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Urbanization impact on residential energy consumption in China: the roles of income, urbanization level, and urban density

  • Qiaoran Wang
  • Xianming Yang
Research Article
  • 17 Downloads

Abstract

This paper investigated the impact of urbanization on residential energy consumption (REC) in China by taking cognizance of the levels of income, urbanization and urban density. Threshold analyses were employed to investigate the nonlinear relationships based on the STIRPAT (Stochastic Impacts by Regression on Population, Affluence, and Technology) framework using a balanced panel dataset of 29 provinces of China over the period of 1998–2014. The common correlated effects mean group estimator (CCEMG) was used to address time-series cross-section (TSCS) issues. The results confirmed the existence of the nonlinear relationship between urbanization and REC in China. The impact of urbanization on REC varied at different economic development levels and urbanization levels. Specifically, urbanization decreased REC at the stage that per capita disposable income of urban residents (PDI) less than 2615 USD, while it increased REC at the stage that PDI higher than 2615 USD. Similarly, urbanization decreased REC at the stage that urbanization rate lower than 55.31% and increased REC after urbanization rate exceeded 55.31%. This study did not find evidence to support the urban environmental transition theory, indicating there was still no region in China had stepped into the win-win stage of urbanization and energy consumption. Furthermore, the nonlinear impact of urban density on REC was estimated and the results indicated that urban density exerted a positive effect on REC when urban density was lower than 808 inhabitants per square kilometer, while it was no longer relevant to REC after that threshold point. Based on these results, the corresponding countermeasures and suggestions to achieve low-carbon urbanization were put forward.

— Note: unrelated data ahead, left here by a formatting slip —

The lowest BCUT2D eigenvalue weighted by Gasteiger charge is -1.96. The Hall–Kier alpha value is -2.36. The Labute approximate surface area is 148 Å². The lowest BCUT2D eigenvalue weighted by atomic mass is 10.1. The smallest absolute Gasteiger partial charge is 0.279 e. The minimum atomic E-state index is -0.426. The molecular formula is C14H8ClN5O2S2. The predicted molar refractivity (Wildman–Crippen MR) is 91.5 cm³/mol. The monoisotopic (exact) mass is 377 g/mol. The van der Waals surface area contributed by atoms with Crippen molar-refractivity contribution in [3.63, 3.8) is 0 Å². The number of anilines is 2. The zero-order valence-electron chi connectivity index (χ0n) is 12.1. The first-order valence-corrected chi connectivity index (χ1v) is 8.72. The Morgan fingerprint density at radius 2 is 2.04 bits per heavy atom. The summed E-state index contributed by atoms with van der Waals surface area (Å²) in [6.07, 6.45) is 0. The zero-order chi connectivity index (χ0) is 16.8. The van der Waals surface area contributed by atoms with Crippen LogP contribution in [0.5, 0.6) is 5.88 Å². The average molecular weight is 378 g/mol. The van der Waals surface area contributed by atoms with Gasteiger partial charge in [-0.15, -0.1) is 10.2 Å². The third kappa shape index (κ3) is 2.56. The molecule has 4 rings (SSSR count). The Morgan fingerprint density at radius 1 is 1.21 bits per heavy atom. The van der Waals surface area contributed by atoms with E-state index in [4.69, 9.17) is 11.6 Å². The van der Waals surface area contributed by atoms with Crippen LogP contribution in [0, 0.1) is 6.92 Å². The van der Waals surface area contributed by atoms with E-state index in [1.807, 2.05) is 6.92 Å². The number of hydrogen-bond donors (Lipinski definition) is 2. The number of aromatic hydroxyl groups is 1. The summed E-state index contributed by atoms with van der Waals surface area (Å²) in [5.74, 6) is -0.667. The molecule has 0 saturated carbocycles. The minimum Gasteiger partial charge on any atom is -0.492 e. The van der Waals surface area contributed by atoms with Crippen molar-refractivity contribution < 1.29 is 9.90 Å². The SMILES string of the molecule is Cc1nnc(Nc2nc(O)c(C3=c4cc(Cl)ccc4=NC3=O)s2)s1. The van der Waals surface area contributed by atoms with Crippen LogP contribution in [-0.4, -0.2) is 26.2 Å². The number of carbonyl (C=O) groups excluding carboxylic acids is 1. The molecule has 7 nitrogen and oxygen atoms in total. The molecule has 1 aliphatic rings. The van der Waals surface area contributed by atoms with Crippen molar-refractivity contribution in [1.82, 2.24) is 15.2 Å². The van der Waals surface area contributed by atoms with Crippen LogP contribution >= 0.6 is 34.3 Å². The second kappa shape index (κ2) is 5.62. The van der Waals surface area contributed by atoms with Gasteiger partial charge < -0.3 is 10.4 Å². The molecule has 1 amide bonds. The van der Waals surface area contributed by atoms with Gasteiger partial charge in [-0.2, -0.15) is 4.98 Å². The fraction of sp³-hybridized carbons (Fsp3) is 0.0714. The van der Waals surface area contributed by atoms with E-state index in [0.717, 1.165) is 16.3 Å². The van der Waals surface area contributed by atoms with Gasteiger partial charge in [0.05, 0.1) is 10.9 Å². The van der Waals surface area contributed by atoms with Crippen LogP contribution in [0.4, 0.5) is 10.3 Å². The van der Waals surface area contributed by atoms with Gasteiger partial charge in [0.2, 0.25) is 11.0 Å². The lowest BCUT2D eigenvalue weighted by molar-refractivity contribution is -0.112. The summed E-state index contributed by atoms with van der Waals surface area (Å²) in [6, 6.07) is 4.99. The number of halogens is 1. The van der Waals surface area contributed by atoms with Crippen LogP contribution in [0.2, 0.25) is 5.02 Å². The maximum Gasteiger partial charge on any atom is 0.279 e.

Keywords

Residential energy consumption Household income Urbanization Urban density STIRPAT Threshold regression CCEMG 

Notes

Acknowledgments

Thanks to Professor Henrik Lund from Aalborg University for his valuable advice. Comments and suggestions received from anonymous reviewers are insightful and useful for improvements to the paper.

Funding information

This study was funded by the National Natural Science Foundation of China [grant number 71362026] and the Ministry of Education of Yunnan [grant number 2017YJS098]. The authors would like to thank the China Scholarship Council for providing the fellowship [student number 201707030012].

Compliance with ethical standards

Conflict of interest

The authors declare that they have no conflict of interest.

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Copyright information

© Springer-Verlag GmbH Germany, part of Springer Nature 2018

Authors and Affiliations

  1. 1.School of Development StudiesYunnan UniversityKunmingChina
  2. 2.Department of PlanningAalborg UniversityAalborgDenmark

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